Book Review: Myanmar in the World - Journeys through a Changing Burma by Abhijit Dutta



Genre: Non-Fiction/ History / Travel

Publishers: Aleph Book Company

Price: Rs. 799/- (I got the book for review from the publisher)

Behind the Book

The first time Abhijit Dutta travelled to Burma, he had booked tickets on a whim, with hardly any thought as to why he was travelling there at the height of its hot summer. He landed in Yangon on 31 March 2012, the day before the by-elections that would make Aung San Suu Kyi a Member of Parliament, the first of a series of changes that few could have predicted. Her party, the National League for Democracy (NLD), was contesting elections after Suu Kyi had been under house arrest for fifteen years under various military regimes.

Burma officially the Republic of the Union of Myanmar has seen more change in the past six years than it has in the last sixty. From being a pariah state ruled by the military junta and clubbed with the likes of North Korea and Cuba, it became a favoured travel destination, an investment opportunity and the poster child of democratic transitions before turning, once again, into a pariah nation criticized by the world.

Even as tourists and investors started to arrive, new roads and bridges built and old laws modified, other troubles began to brew a stagnating peace process, an economy that was slowing and an international humanitarian crisis in Rakhine State that has focused intense global scrutiny on Suu Kyi and her leadership. A newly resurgent Burma will need to resolve these and other issues, small and big, before it is firmly on the road to peace and prosperity.

In Myanmar in the World, Dutta travels through the breadth of the country and the span of its history to give us a real, intimate picture of the many ways in which Burma has changed and yet remains the same.

About the Author

Abhijit Dutta is a writer and editor based in Singapore. His words have been in the pages of Lonely Planet India, National Geographic Traveller India, Mint Lounge, The Hindu Weekend and the Indian Express, among others. He is a former editor of the Mint Lounge Travel pages.

While doing my travel writing course one thing that struck me with was, "Places are not made by food, buildings or monuments. Places are made by people. They define a place." This book, encapsulates that thought for me beautifully!

Taking us through the journey of Myanmar,the author shows us what lies beyond the beauty it is surrounded with. He shows us the fear thriving in people's hearts there, the religious divide, the issues they face in day to day lives along with the cracks in the huge structure called Myanmar. Press and media, as always have played a huge role in bringing the world closer and to quite an extent is creating a gap too. Sitting in New Zealand when you read about an accident in India, the version is extremely different than the one reported in an Indian newspaper and that for you is the media.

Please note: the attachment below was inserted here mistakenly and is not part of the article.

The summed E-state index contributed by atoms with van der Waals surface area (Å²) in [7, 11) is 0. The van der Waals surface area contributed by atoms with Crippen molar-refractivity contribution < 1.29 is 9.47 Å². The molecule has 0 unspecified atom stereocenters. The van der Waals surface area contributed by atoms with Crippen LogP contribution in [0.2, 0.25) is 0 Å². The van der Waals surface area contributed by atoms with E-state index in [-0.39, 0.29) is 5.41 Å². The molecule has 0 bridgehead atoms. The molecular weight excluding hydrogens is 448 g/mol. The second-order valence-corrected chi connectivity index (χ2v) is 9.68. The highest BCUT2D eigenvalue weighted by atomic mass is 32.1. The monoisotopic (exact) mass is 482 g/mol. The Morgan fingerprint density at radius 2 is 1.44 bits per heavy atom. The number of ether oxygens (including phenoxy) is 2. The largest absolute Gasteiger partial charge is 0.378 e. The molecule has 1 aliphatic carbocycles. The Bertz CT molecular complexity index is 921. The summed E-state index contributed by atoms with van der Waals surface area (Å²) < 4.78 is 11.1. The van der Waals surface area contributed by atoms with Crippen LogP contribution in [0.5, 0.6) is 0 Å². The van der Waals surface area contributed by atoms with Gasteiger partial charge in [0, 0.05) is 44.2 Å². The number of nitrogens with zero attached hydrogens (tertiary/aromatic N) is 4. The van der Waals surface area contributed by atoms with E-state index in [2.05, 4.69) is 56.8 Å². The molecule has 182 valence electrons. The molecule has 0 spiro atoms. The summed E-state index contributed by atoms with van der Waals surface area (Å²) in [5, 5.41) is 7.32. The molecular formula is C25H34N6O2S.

Here, for years we might have been made to believe in the peaceful life of co-existence in Myanmar where things are considered to be all hunky-dory here comes a book which attempts to answer the burning question of "What is Myanmar thinking?"

Backed with intensive research, this book is full of first hand information, collected over years of having lived there, travelled across the country extensively and having interacted with local people to understand their definition of life, in Myanmar.

Replete with interviews and conversations with people living there , author Abhijit Dutta paints a heartbreaking picture of the ground reality there. It is heartening to read why some Hindus in Myanmar do not want to be identified as Bengalis. Not to forget the thrilling trip to Yangon, which is filled with bitter memories. Punjabis, Gujaratis, Bengalis, South Indians - you cannot help find traits of familiarity sprinkled all across the demography of Myanmar and yet there is something so distinctly unrecognizable about it. It is like coming home after years and finding it to have changed beyond recognition. The passages narrating their ordeal is extremely poignant as it makes you feel the pain that gnaws them from within every single day. Tracing the journey of a country which was once known as Burma to how it came to be known as Myanmar is not easy, but the author has done a stupendous job at articulating the important milestones and displaying the changes that happened therein.

This book is a recommended read, for people who enjoy reading history or learning about new countries, their economy, culture and changing structures. It is an educative book that tells you a lot about a country and its journey through changing regimes, struggles to stay afloat despite all the economic roadblocks faced  and the attempt to stay deeply rooted in tradition and culture.

Foodie Verdict

This book is like Pitla - deliciously simple with delectable flavours!

Source: Cook with Smile